Integrating Google Analytics & HubSpot

Michael Wiegand

Google brought Universal Analytics (UA) out of beta earlier this year in April. It’s ushered in an exciting new era where integration with Customer Relationship Management (CRM) systems is possible.

That kind of integration is the holy grail of web analytics — truly closed-loop reporting, from the time a visitor first hits your website, to when they become a lead and, ultimately, a paying customer.

Here at Portent, we use HubSpot for marketing automation and as a checkpoint before our leads are passed into our CRM — Salesforce. So, naturally, we were chomping at the bit to integrate.

Researching the HubSpot integration

If you’ve ever looked into this kind of integration before, Google’s documentation for integrating with popular CRMs is non-existent. There really are no best practices for this. It’s the wild west out there.

A lot of reputable folks have written about integrating with Salesforce, but nobody framed it within the scope of a pre-Salesforce marketing automation pitstop. So I had to cobble an approach together from a few sources.

Finding a Unique Identifier

I started at e-nor’s blog. They wrote an excellent post last year on integrating with Salesforce before UA came out of BETA.

In it, they describe the process of reading Google’s __utma cookie and passing that value into Salesforce as a Visitor Id and into GA as a Custom Variable.

That got my creative juices flowing. If they were reading the __utma cookie, why couldn’t I read another cookie for the same purpose?

Leveraging Google Tag Manager

But this roll-out would be a real pain in the neck if I couldn’t do it programmatically. (I was envisioning a scenario where I’d have to ask my developers to insert an additional piece of script every time a new landing page went up.) Nope, I needed to use Google Tag Manager (GTM) for this.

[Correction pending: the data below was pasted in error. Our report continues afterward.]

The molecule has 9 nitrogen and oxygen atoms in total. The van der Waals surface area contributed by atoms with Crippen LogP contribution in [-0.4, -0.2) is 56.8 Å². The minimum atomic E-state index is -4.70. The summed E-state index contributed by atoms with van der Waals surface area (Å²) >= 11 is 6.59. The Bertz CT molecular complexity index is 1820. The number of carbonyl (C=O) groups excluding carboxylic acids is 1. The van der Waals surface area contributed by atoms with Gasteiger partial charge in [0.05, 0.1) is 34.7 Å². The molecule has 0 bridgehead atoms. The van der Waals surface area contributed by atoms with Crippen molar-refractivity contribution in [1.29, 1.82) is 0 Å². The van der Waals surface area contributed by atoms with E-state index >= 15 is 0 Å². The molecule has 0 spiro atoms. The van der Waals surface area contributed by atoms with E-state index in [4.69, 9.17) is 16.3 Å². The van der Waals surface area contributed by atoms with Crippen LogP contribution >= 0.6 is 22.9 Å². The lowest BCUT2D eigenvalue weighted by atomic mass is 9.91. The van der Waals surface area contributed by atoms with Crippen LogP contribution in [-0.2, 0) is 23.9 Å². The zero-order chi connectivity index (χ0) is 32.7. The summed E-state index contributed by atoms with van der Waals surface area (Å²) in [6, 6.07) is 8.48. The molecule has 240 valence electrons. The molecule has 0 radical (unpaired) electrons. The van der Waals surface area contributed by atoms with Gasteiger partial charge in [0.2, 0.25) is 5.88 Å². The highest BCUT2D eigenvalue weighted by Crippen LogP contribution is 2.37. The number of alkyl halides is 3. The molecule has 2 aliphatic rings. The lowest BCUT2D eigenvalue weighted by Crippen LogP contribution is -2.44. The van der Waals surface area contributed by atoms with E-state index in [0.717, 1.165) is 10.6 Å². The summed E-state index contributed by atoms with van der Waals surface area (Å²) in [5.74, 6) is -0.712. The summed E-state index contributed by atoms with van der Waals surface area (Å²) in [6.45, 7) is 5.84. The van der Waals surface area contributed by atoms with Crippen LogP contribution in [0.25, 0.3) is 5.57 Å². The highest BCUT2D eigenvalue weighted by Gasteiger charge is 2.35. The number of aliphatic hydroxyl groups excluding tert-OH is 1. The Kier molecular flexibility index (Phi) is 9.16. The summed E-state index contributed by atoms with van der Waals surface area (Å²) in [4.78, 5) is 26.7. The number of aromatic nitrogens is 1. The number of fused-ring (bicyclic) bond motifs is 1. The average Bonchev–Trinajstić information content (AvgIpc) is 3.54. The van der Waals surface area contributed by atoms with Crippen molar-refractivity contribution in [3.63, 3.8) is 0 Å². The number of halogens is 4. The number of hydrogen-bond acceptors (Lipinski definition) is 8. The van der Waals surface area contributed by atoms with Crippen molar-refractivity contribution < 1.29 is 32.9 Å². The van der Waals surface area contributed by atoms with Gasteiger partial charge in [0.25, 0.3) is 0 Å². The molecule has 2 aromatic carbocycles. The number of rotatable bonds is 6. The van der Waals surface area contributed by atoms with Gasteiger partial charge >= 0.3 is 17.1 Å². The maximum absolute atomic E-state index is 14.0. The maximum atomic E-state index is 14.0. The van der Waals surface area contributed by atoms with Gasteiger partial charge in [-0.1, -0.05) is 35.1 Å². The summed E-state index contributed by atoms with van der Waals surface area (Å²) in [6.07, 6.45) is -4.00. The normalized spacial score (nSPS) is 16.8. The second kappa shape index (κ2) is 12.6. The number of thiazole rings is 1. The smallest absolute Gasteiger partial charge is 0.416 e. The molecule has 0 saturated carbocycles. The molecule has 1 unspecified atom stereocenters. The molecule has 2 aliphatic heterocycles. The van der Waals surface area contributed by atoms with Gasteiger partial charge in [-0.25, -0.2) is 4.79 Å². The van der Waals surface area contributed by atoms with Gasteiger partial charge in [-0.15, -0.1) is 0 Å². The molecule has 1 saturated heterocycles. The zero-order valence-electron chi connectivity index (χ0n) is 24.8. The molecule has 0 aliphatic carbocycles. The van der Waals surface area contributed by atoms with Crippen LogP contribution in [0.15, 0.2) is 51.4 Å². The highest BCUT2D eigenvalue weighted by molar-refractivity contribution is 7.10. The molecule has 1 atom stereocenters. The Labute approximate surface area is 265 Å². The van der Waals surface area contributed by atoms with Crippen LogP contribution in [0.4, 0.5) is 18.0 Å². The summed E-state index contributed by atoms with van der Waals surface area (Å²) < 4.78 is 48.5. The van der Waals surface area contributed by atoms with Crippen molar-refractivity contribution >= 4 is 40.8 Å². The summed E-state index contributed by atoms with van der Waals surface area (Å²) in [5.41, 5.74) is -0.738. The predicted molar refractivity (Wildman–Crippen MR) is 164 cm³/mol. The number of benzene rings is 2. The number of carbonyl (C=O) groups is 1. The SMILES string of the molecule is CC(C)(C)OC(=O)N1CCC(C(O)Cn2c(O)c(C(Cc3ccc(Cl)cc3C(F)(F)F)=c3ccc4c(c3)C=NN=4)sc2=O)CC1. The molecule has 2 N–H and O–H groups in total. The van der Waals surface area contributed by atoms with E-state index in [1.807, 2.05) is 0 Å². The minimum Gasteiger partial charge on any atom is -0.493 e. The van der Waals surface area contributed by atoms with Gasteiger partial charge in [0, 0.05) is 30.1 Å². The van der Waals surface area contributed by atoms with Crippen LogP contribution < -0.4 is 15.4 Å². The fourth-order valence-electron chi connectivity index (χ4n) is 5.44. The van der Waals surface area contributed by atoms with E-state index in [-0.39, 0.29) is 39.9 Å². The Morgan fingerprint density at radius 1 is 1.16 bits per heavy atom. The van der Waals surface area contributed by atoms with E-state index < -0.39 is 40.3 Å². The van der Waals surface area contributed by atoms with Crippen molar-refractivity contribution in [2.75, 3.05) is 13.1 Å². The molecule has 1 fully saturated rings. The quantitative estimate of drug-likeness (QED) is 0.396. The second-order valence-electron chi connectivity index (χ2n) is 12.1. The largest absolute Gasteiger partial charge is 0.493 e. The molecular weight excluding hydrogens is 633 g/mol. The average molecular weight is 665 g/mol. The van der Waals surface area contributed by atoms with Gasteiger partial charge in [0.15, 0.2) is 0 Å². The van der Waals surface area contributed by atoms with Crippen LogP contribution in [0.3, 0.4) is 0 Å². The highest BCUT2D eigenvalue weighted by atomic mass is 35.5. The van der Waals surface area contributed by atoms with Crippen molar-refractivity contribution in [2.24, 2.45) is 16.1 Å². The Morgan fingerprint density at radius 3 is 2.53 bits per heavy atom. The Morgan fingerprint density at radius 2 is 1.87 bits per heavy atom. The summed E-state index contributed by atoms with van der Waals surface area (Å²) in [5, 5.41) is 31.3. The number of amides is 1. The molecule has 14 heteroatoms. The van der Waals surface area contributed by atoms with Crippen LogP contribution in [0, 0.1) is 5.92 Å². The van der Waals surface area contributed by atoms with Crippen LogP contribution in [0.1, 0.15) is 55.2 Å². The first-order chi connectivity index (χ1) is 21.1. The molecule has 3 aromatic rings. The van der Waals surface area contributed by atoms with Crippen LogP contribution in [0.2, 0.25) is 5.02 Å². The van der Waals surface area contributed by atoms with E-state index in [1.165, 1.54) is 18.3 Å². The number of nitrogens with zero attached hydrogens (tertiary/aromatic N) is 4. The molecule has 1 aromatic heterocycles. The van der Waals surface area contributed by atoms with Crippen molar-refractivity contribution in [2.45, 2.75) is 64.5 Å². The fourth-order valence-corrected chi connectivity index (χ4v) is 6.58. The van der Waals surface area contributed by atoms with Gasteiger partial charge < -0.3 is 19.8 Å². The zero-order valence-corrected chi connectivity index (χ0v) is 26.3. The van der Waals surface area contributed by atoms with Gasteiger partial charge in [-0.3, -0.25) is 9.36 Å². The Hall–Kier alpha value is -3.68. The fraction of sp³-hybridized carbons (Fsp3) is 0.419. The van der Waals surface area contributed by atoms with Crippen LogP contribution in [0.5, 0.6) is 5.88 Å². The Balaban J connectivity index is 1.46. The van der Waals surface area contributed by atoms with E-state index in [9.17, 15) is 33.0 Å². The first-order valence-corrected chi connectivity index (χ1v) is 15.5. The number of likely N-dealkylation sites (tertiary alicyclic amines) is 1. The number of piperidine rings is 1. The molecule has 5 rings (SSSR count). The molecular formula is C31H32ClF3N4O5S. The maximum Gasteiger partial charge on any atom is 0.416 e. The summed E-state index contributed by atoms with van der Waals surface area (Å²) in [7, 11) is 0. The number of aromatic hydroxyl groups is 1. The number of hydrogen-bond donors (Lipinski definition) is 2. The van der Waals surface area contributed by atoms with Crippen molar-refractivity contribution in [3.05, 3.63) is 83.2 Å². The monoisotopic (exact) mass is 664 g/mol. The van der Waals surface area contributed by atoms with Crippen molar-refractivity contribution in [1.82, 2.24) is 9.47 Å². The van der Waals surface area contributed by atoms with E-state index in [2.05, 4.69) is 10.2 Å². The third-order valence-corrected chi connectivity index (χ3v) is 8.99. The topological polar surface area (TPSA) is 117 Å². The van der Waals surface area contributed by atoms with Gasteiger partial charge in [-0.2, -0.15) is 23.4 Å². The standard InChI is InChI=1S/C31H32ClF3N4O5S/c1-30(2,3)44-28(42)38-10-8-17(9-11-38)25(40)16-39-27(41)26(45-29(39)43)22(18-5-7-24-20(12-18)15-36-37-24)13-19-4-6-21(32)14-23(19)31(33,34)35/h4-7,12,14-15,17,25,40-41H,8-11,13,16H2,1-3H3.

That’s where Justin Cutroni came in. He wrote an amazing walkthrough on specifying a User ID with Google Tag Manager.

Essentially, you can define a macro in GTM that scrapes a First Party Cookie set on your site and repurpose it in any tags you want to fire, not just User ID.

Putting the pieces together

That got me thinking: HubSpot has its own tracking pixel. Are they already setting an ID in a cookie that I could scrape?

I’m sure you can see where I’m going with this. The answer is yes! They are!

They set a cookie called hutk — a 2-year cookie. And it already gets passed into HubSpot along with every form submission:

From there, it was easy to set a macro in GTM to scrape it:

Then, I pass that value into GA as either a User ID (shown below) or as a Custom Dimension:


The beautiful results

This is what it looks like when it’s all said and done. (I’ve passed in the hutk as a Custom Dimension in this example.)

The same ID associated with my form submission on the site can be tied back to my sessions that led up to that action:


So what’s next?

The possibilities are endless, really. But two things I’m really looking forward to are:

Lead scoring

Sorting our HubSpot contacts into buckets by lead quality and passing that information back into GA keying on the UID. You can do this by going to Admin > Data Import in GA and using either the User Data or Custom Data options:

PII Viewer

David Simpson launched a Chrome Extension that allows you to take any data exports from HubSpot or any other CRM and inject information back into the analytics UI without actually passing Personally Identifiable Information (PII) into GA — which would violate their terms of service.

Notice now that I can see a user’s email address alongside their behavior in GA. Really powerful stuff!


Michael Wiegand
Analytics Architect

In 17 years as a marketer, Michael's experience has run the gamut from design, development, direct mail, multivariate testing, print, and search. He now heads Portent's Analytics practice, overseeing everything from Google Tag Management, to CRM integration for closed-loop analytics, to solving ponderous digital marketing questions. Outside of work, he enjoys recording music, playing JRPGs and supporting Seattle Sounders FC.

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